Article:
Many with a background in VC-backed entrepreneurship, on the other hand, maybe good at operating small IT, biotech, or semiconductor startups, but they are ill-equipped to handle and expand energy production companies with various business models and challenges. Since VCs require entrepreneurs to play a central role in fundraising for the large amounts of money required for commercial due diligence of the project, in addition to managing large production facilities, international commodity pricing, and anticipating the changing government policies, the skill set required of such CEOs is in short supply.

Exit mechanism 

Most VCs face the risk that they may not be able to raise follow‐on funding or to achieve an exit, as they mostly do in other sectors. The reason for not achieving the exit is that most of the incumbent firms are unwilling to buy these projects at pre‐commercial stages, and thus, the time to exit for the typical project is much longer than the three to five-year timeline that VCs typically target (the time to build power plants and factories is much longer than a software sales cycle and can even take longer than the life of a VC fund). 

This causes venture capitalists to withdraw from sectors where they may have assisted with pre-commercial financing, and leave them with sectors where they are unsure if they will be able to finance the project through the first commercial plant, or whether they will be able to exit their investment at that stage.

Government policies

Policy changes and uncertainty are major factors hindering the potential investment by private sector players across the clean energy investment landscape. This is particularly true when the periodicity of the regulatory cycle is smaller than the investment cycle required for demonstrating commercial viability. In such an event, no one is willing to invest in the first commercial plant if they do not know what the regulatory environment is going to be by the time success has been demonstrated.  

Possible solutions to the problems 

  1. Finance

The majority of venture capital investors in clean energy projects do not have dedicated funds for this sector and may need to rely on much more syndication or predetermined partnerships among VCs to maintain the level of investment needed by this sector. The difficulty of raising this amount of money is based on the fact that energy development investments would necessitate longer-term funds so that VCs can nurture projects by commercial demonstration and thus avoid the valley of death. As a result, limited partners who invest in VC companies would have to commit greater amounts of money over longer periods of time.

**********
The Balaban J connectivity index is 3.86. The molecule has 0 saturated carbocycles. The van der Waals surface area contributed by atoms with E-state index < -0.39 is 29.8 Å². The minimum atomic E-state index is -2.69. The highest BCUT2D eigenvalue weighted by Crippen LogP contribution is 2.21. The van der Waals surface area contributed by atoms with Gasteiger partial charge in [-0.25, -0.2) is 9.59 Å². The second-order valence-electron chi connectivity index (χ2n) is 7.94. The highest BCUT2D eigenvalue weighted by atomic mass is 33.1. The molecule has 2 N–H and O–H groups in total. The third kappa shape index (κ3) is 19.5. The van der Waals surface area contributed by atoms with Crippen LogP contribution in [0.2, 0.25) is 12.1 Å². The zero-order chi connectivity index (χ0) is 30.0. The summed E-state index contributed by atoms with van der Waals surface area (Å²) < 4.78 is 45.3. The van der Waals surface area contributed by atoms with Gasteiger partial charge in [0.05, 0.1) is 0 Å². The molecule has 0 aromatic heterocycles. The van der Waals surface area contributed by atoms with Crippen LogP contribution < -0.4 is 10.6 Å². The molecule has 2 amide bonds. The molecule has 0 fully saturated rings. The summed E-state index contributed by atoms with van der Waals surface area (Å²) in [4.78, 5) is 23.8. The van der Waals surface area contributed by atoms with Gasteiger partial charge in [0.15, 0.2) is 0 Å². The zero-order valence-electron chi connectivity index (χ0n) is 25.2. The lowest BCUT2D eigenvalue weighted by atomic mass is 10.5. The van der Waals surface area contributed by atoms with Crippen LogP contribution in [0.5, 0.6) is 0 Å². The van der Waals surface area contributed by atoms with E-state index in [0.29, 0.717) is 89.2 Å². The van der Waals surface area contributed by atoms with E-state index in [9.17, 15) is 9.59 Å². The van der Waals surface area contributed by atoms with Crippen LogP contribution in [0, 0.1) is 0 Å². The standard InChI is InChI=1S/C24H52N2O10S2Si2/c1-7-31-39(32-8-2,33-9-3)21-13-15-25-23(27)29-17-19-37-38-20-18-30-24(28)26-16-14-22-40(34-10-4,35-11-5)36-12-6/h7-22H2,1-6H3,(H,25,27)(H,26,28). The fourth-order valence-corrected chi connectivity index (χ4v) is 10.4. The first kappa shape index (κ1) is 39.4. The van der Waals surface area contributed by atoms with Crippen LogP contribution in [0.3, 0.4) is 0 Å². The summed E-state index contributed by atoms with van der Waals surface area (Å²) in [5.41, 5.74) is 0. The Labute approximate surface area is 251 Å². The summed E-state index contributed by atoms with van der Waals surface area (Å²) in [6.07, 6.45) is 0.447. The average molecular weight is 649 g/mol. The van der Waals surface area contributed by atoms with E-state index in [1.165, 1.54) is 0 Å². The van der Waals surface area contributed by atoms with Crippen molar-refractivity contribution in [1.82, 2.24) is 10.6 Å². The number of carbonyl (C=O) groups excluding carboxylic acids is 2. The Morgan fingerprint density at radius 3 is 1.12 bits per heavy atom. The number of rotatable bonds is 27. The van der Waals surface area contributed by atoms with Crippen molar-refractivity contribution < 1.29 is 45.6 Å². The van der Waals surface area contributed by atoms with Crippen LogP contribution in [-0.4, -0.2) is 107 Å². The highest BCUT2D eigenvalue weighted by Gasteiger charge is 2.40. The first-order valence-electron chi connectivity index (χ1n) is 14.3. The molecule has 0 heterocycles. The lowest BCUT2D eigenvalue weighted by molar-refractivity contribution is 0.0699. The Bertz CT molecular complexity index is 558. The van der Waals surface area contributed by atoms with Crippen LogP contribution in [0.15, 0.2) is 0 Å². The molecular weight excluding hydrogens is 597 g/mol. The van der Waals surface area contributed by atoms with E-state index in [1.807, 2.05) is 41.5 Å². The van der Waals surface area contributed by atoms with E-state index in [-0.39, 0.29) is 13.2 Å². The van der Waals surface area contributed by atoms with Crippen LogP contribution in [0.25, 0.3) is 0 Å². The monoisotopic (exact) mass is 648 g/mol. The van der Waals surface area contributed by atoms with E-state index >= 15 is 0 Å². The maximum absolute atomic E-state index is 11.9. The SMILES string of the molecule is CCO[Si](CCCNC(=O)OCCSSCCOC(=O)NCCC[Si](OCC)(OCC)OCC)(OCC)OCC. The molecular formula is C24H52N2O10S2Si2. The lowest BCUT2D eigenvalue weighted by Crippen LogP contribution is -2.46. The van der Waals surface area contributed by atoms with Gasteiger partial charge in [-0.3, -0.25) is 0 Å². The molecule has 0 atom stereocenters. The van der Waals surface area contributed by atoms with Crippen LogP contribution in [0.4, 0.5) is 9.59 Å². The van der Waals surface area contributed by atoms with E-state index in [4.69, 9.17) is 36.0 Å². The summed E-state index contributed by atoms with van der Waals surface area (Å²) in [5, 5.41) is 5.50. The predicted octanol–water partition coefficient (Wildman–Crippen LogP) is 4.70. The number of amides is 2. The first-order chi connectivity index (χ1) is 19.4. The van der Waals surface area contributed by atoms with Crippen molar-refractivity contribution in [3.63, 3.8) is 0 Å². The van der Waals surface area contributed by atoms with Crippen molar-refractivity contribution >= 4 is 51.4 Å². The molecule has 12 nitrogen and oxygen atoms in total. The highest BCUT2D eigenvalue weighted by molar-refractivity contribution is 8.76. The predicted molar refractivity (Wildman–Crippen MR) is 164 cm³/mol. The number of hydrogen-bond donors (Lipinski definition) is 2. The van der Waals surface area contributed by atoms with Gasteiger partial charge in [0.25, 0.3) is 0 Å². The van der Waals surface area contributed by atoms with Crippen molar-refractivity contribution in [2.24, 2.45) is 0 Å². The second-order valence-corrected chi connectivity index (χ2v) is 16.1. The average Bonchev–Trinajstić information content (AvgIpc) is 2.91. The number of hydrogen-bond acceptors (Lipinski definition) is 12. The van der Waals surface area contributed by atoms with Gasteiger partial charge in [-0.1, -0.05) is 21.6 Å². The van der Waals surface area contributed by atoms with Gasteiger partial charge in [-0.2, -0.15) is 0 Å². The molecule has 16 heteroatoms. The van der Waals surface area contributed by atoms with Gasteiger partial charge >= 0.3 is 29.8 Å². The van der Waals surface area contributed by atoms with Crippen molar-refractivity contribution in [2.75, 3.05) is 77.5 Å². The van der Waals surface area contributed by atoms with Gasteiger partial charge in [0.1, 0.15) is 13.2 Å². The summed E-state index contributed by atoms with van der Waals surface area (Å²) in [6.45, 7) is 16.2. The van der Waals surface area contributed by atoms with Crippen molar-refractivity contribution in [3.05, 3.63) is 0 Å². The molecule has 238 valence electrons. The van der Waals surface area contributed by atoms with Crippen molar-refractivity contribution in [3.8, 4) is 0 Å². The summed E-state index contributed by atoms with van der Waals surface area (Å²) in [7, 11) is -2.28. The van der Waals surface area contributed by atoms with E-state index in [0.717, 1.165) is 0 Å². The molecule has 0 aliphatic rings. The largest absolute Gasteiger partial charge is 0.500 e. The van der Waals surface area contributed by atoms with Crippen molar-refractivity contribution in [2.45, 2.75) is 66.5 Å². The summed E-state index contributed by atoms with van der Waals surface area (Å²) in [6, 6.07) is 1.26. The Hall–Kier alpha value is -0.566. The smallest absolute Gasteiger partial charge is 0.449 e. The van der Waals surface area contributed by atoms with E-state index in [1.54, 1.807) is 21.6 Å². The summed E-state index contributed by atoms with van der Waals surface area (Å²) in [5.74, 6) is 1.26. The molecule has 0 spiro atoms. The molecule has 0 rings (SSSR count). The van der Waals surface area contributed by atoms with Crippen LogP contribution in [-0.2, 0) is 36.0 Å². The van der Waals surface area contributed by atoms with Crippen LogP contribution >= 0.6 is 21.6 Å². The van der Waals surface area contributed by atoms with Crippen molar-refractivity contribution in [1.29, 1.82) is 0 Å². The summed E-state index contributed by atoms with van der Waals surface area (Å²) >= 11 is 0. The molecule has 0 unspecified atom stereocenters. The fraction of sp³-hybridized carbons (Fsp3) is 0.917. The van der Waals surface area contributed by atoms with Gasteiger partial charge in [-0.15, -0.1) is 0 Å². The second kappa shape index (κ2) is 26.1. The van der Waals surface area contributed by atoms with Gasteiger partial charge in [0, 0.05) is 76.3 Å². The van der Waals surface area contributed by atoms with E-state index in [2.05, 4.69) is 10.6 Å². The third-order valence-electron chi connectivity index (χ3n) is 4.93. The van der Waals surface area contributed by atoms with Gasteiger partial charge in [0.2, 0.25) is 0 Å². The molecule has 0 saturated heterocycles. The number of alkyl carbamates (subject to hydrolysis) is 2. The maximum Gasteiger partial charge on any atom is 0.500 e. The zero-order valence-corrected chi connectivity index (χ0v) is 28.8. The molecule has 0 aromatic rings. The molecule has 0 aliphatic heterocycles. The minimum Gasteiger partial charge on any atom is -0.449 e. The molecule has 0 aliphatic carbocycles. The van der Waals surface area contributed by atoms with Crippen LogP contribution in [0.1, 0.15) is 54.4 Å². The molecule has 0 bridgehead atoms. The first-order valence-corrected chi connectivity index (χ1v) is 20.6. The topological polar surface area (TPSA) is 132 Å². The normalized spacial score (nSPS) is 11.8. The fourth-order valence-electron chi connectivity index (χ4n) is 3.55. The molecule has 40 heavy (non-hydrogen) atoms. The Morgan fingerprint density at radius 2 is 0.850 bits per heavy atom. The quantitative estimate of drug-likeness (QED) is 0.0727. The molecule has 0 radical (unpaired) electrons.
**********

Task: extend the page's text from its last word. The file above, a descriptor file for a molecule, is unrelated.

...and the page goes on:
Given the gap in human capital required to grow and run energy production projects in the short‐to‐medium term, VCs will need to spend significantly longer with individual portfolio companies to ensure that they continue to be successful.

2. Government support

  • The first area in which the government can make a major contribution is through policy interventions that are consistent, predictable, and long-term in nature and aimed at increasing demand for renewable energy. Thus, Eliminating policy uncertainty decreases policy risk and makes it easier for private capital markets to schedule their investments accordingly.
  • Second, the government can directly encourage M&A activity either through the regulatory system or through corporate incentives so that projects can get more advanced technology for the projects. The government should also provide incentives to existing businesses to be early adopters of emerging technology. This can effectively assist in bridging the “valley of death,” attracting more early-stage funding, and ensuring that a sufficient number of projects expand.

Finally, the government can create more public‐private partnership funds like in 2018, a municipal entity aggregates projects for third-party distributed PV developers via a public-private partnership and enables them to overcome barriers to accessing debt capital markets. These partnership funds can help them, either with first commercial diligence or as mechanisms that effectively compete with the incumbents. 

Conclusion

Venture capital has been the source behind the widespread innovation in India over the last several decades. But the COVID-19 pandemic has turned the economy upside down, and the renewable energy sector is no exception. It has led to delay in construction timetables, disruption to operations, reduction in orders, and damage to the investment climate. We may hope that the situation may become stable in the coming year, until then the Governments should revisit deadlines for renewable energy projects that face contractual obligations for near-term delivery and the Venture capitalists should invest in a partnership to help the renewable energy projects grow in this time of distress.  

References